In Sicily in the late 19th century, the Socialists who went out into the rural areas to organize the peasants were hard-headed men. Their aims were economic, and their demands were very specific.
Not so for the peasants.
In rebelling against the oppression of landowners and the government, they were millennial in approach. Their hope was for a just and perfect world, a sort of heaven on earth. Their aims, as summarized by Marxist historian E. J. Hobsbawm in his 1959 book Primitive Rebels, were simple:
All should work. There should be neither rich nor poor. All should be equal. There should be no need to divide estates and houses. All should be put in common and the income should be justly distributed. This would not give rise to quarrels or selfishness because there would be brotherhood…and those who broke brotherhood would be punished.
These peasants, like most of the “primitive rebels” in Hobsbawm’s book, were pre-political. Their world was changing and had changed, but they didn’t have the intellectual framework with which to understand that change and respond to it.
They had been living an essentially medieval life, centered on their village, with rights, responsibilities and power dynamics that went back centuries. They were miserable but knew of no way to deal with their misery except with spasmodic rebellions that occurred at regular intervals.
“A true Socialist”
In the century’s final decade, though, Socialist organizers appeared and gave focus to that unrest. The peasants went along with them, but within the context of their medieval mindset.
These organizers were seen, Hobsbawm writes, as a sort of divine revelation — “good noble men, whom one peasant in Canicatti described as ‘angels come down from Paradise. We were in the dark and they have brought us light.’ ”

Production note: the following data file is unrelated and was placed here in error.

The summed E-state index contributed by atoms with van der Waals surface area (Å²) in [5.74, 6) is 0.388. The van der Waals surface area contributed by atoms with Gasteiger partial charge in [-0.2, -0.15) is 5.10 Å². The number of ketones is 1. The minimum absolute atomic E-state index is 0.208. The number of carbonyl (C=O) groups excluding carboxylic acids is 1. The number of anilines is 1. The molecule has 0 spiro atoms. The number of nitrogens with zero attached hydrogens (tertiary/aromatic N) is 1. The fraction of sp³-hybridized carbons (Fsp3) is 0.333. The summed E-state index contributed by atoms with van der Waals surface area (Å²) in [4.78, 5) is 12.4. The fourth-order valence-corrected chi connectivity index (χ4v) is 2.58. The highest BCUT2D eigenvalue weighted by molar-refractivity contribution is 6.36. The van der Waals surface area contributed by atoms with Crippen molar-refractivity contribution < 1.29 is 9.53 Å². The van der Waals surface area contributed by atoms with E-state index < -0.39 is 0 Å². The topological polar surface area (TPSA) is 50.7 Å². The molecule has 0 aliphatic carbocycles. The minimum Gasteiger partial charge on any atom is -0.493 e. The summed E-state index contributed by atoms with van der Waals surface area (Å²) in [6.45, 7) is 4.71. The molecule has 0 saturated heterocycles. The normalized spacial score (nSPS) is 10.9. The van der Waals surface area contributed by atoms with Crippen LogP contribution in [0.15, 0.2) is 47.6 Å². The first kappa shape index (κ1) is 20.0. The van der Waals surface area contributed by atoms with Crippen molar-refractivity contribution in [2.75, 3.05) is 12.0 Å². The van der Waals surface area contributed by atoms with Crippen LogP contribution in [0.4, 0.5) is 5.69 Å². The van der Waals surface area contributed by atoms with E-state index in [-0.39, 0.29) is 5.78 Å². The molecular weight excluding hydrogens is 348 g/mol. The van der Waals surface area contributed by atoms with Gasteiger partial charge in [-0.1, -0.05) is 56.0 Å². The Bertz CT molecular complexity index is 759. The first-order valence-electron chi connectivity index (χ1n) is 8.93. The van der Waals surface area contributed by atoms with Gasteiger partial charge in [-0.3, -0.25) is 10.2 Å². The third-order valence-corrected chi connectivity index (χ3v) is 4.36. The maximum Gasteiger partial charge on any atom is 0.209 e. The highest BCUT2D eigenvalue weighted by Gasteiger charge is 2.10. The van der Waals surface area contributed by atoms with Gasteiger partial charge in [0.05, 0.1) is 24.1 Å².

The peasants treated visiting Socialist leaders “as though they were bishops — men and women throwing themselves on the ground and strewing flowers in their path.”
It was, commentators frequently noted, “a new religion” — yet one that didn’t replace Christianity. For the peasants, it stood to reason that Socialists couldn’t be in conflict with the true faith of Jesus. They were a new expression of that faith.
They saw St. Francis of Assisi as “one of the first and greatest of Socialists, who had, among other things, abolished money.” After all, as one peasant woman told an interviewer, “Jesus was a true Socialist.”
“To hammer the lords”
Primitive Rebels is a short book — 174 pages of text with 19 pages of appendices — but a demanding read. Hobsbawm expects his reader to have a great knowledge of European labor and political history and a strong familiarity with Socialist, particularly Marxist, ideology. Continue reading